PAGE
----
Land and Bioenergy (Chapter 9 from "Bioenergy and sustainability: Bridging the gaps") | Land Portal

Resource information

Date of publication: 
December 2015
Resource Language: 
ISBN / Resource ID: 
UNCCD:667
Pages: 
43

Projected land demands for bioenergy fall well within conservative estimates of current and future land availability (240 to 905 Mha). Estimates for the amount of modern bioenergy needed to meaningfully mitigate climate change range from 80 to 200 EJ in the 2050 timeframe. At the upper end of this range, we estimate that about 200 million hectares would be required. This may be compared to most estimates for the amount of land available for bioenergy, which exceed 500 million hectares. Long before the world reaches any significant fraction of 200 Mha devoted to modern bioenergy, we will have opportunity to be guided by experience rather than projection. The real danger is not that once the bioenergy genie is out of the bottle that ruinous land use change will ensue. The recent application of the brakes to bioenergy expansion worldwide provides ample evidence that the growth of bioenergy can be curtailed. Rather, the real danger is that bioenergy development will proceed so slowly that a key strategy for climate change mitigation will be taken off the table. In this chapter we address the questions of whether and how enough biomass could be produced to make a material contribution to global energy supply on a scale and timeline that is consistent with prominent low carbon energy scenarios. We assess whether bioenergy provision necessarily conflicts with priority ecosystem services including food security for the world’s poor and vulnerable populations. In order to evaluate the potential land demand for bioenergy, we developed a set of three illustrative scenarios using specified growth rates for each bioenergy sub-sector.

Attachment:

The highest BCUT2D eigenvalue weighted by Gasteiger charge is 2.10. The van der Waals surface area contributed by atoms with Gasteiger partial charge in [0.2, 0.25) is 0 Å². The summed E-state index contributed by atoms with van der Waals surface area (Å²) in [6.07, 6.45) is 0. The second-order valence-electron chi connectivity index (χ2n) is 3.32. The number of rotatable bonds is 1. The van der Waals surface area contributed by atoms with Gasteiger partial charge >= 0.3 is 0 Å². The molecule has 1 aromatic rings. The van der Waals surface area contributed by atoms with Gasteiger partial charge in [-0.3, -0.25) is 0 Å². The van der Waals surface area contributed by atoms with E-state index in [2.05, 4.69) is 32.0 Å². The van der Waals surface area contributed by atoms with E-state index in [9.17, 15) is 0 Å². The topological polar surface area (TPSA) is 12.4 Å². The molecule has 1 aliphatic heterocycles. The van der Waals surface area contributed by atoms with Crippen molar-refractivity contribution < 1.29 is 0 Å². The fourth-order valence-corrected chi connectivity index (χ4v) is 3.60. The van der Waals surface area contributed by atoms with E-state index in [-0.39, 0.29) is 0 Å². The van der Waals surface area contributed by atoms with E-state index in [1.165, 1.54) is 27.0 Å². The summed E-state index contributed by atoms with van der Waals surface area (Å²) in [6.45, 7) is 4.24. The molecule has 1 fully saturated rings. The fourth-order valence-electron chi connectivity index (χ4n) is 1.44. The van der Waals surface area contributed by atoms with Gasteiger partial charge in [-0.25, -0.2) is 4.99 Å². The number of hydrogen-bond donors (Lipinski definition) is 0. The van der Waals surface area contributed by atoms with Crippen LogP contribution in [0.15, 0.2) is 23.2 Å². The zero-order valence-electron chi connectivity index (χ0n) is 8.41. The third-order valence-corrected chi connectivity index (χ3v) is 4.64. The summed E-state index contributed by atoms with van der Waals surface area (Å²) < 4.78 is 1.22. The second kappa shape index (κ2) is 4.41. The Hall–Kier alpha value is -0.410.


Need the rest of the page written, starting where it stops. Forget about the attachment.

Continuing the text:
Authors and Publishers

Author(s), editor(s), contributor(s): 

Woods, Jeremy
Chum, Helena L.
Lynd, Lee R

Data provider

The United Nations Convention to Combat Desertification in Those Countries Experiencing Serious Drought and/or Desertification, Particularly in Africa (UNCCD) is a Convention to combat desertification and mitigate the effects of drought through national action programs that incorporate long-term strategies supported by international cooperation and partnership arrangements.


 

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